Search - Jeri Southern :: Very Thought of You: Decca Recordings 1951-57

Very Thought of You: Decca Recordings 1951-57
Jeri Southern
Very Thought of You: Decca Recordings 1951-57
Genres: Jazz, Pop, Broadway & Vocalists
  •  Track Listings (21) - Disc #1


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CD Details

All Artists: Jeri Southern
Title: Very Thought of You: Decca Recordings 1951-57
Members Wishing: 4
Total Copies: 0
Label: Verve
Original Release Date: 3/9/1999
Release Date: 3/9/1999
Genres: Jazz, Pop, Broadway & Vocalists
Styles: Traditional Jazz & Ragtime, Vocal Jazz, Oldies, Vocal Pop, Classic Vocalists, Cabaret, Traditional Vocal Pop
Number of Discs: 1
SwapaCD Credits: 1
UPCs: 011105067126, 0011105067126

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CD Reviews

A singer deserving of reappraisal
N. Dorward | Toronto, ON Canada | 08/15/2000
(5 out of 5 stars)

"Jeri Southern's career, as outlined in the liner notes to this compilation, was decidedly an odd one, and its trajectory explains to a large extent why she remains less known than she should be. She had originally wanted to pursue a career as a jazz pianist, the singing only being added to her act at the urging of promoters. Despite her vocal talents, Southern had the misfortune of completely lacking the personality required to be a pop singer: she was extremely shy & was often afflicted with stage fright. She also became discouraged as record companies increasingly tried to foist poor, commercially-oriented material on her. After several unhappy years she retired at the age of 36; she continued to play, teach & compose privately (even writing a string quartet) but never returned to public performance.This disc suggests that Southern was an important singer, one who should have had a longer & happier career. The compilation is split between a selection of orchestra-backed tracks, and eight small-group tracks. One intriguing track has her singing "When I Fall in Love" in front of an orchestra conducted by the composer, Victor Young. There are fine renditions too of such standards as "My Ship" and "The Very Thought of You". The small-group tracks give one a sample of Jeri's piano-playing and (in the case of "I Don't Know Where to Turn") her composing. Both are excellent; she had an extremely adventurous ear that leads her on very creative excursions (not without one or two harmonic wrong-turns in one solo). Good to hear such an individual player from the period--it's very sad she didn't get more of a chance to record in intimate settings, as it's obvious she felt most comfortable in them.This is a lovely disc, likely to interest anyone who follows singers from the mid-century. It suggests that Southern's work deserves further reissue, rather than just a "best-of": one can only hope the interest created by this disc will induce the record company to release some more material."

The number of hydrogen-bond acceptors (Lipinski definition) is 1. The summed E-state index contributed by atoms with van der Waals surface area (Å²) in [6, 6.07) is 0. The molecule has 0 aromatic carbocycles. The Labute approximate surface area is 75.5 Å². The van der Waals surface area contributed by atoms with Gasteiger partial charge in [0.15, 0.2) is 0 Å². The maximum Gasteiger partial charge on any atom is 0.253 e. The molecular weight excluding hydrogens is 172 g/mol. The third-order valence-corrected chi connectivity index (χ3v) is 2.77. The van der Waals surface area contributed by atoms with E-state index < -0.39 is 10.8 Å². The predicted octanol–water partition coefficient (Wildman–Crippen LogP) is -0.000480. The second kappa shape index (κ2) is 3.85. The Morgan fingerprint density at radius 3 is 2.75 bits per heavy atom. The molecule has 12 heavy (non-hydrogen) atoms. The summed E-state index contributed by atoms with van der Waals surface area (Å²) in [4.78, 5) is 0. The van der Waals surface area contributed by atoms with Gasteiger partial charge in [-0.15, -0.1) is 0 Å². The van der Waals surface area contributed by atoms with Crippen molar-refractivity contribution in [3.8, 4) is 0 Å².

Why so shy?
John W. Cotner | Belmont, MI USA | 08/23/2000
(5 out of 5 stars)

"jeri southern was raised to play the piano in omaha, nebraska and had to learn to sing all over again when a well-meaning but misguided high school music teaching nun ruined her voice by overtaxing it with operatic arias which reduced her upper range. she responded by learning to sing in a lower register and softer voice. thank god for that nun... jeri's daughter, who put this loving tribute album together, is rooted in classical music and opera. she recognized that, because her shy and stage-frightened mother had retired so long ago, many people were unaware of her existence; she is not even listed in the jazzhound or other artist compendiums, a true injustice, to her and us. (thank god for that daughter...) jeri is not the cult figure that blossom dearie is, but only because, in her obscurity, she falls below the cultist's radar screen. she was miles davis's favorite signer (he once told her, in his raspy voice and inimitably, politically incorrect manner, that she "sounded just like a spook"), and she was charles haden's favorite singer as well; he includes her "every time we say goodbye" on his haunted heart album. jeri does sound like ella at times, but comparisons to legends are not necessary to bootstrap her up to the level she deserves; her diction and phrasing, which she copied from sinatra and nat cole, as well as her trained musicality, are superb. her piano playing and orchestral arrangements on these songs are lush and very reminiscent of the late forties and early fifties -- which is the whole point of why the daughter brought this album out in the first place. this is a treasure of an album and a must-have for fans of female jazz vocalists of a certain era; it evokes ella, blossom, june christie, jo stafford, maybe julie london -- and in her more plaintive moments, billie. you will find yourself listening to it in the wee, small hours of the morning. buy it; you won't regret it."
Jeri is lost in the shuffle
frank j alwaise | nassau cty. ny | 03/16/2000
(5 out of 5 stars)

"a splendid selection of songs by a sadly neglected singer from the fifties.jeri ranks right there with the very best of the jazz-pop vocalists of all time.she has special combination of vulnerability and sophistication in her voice that makes her performances unique and favorites include ALL IN FUN,REMIND ME, MY SHIP,NO MOON AT ALL, LIKE PAGES IN A BOOK.and her own WHO CAN I TURN TO NOW.jeri has to fight through some stilted orchestral arrangements on some of the songs, but her fabulous ennunciation and clear as a bell voice always manages to weather the storm.when given a chance to display her talent as a pianist jeri is first rate there too.if you know and love singers such as blossom dearie,carmen McRae,sylvia sims.the great ella and such treat yourself to THE DECCA YEARS and the incomperable JERI SOUTHERN"